Hog Confinement: State faces big questions on regulating animal waste

By Briana McGeough 2008

Whether it be the bacon at breakfast, the ham sandwich at lunch, or the pork chop at dinner, chances are good that a meal will include an Iowa grown pork product. But as 18,000 Iowa farmers raise 25 percent of the nation’s hogs, they must face the challenges this presents for the environment and principally Iowa’s water supply.

With water being essential to survival and only one percent of the Earth’s water supply being suitable for human consumption, everyone from environmentalists to politicians to farmers is concerned about water quality. The people of Iowa are no exception.

Eighty percent of Iowans get their drinking water from groundwater. This can present concerns, especially in northeast Iowa. In this corner of the state, limestone bluffs and crevices are exposed with little, if any, topsoil nearby. This is called karst topography. Water can easily penetrate these cracks and sinkholes and flow unrestrained to the stores of water resting below. Little filtering occurs as this water enters aquifers and later becomes the water that humans consume, so polluted water could also be a threat to human health.

Water quality is tested in relatively few locations. This means that if contamination occurred there could be a serious problem and experts could be unaware.

Newly appointed Director of the Iowa Department of Natural Resources Rich Leopold is concerned about Iowa’s water quality.

“My eyes are on clean water. Most areas have poor water, and that is unacceptable. Farmers and environmentalists need to work together to get something done about this,” Leopold said.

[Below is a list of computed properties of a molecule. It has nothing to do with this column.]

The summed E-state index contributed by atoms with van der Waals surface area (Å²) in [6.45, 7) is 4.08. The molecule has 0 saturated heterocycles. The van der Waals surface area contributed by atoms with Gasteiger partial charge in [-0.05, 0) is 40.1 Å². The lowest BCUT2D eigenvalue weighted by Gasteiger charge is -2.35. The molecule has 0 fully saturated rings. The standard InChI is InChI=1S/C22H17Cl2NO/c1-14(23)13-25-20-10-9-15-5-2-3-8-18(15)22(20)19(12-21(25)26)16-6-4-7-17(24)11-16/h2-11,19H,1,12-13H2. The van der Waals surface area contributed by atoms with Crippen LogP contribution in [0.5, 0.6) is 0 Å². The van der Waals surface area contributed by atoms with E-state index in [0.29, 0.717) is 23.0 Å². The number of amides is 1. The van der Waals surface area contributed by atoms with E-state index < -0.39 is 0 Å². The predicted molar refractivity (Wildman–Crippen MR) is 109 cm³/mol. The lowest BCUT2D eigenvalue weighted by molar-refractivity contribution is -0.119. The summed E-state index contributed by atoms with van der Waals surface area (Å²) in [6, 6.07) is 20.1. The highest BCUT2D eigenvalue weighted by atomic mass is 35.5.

The central area of concern involving hogs and Iowa water is the manure that these hogs produce.

“Manure is contained in concrete pits. We have design standards and operation standards,” Tom McCarthy of the Iowa Department of Natural resources said.

With Iowa hogs producing 50 million tons of manure each year, farmers have their hands full with the task of keeping track of and containing all of it. As a result, occasional spills occur, and these spills can have disastrous consequences.

“The biggest impact is to the aquatic ecosystem. A large fish kill can occur, and that knocks out the food chain. Raccoons and other animals that would eat the fish struggle to find food,” McCarthy said.

Over the last four years there have been approximately 50 of these spills into Iowa streams, rivers and lakes that were serious enough for financial penalties. Overflowing manure storage lagoons have been responsible for the largest of these spills, but application of liquid manure into fields has been the cause of the most frequent spills. Although spills have been relatively infrequent, they have resulted in the death of an estimated 1.1 million fish.

In measure of volume, the largest of these spills occurred in 1995 when a malfunctioning lagoon in Webster City spilled 1.5 million gallons of manure into the Iowa River, killing almost 9,000 fish, polluting 30 miles of river and closing one of the areas primary recreational spots.

Iowa farmers generally do a good job of making an effort to prevent spills.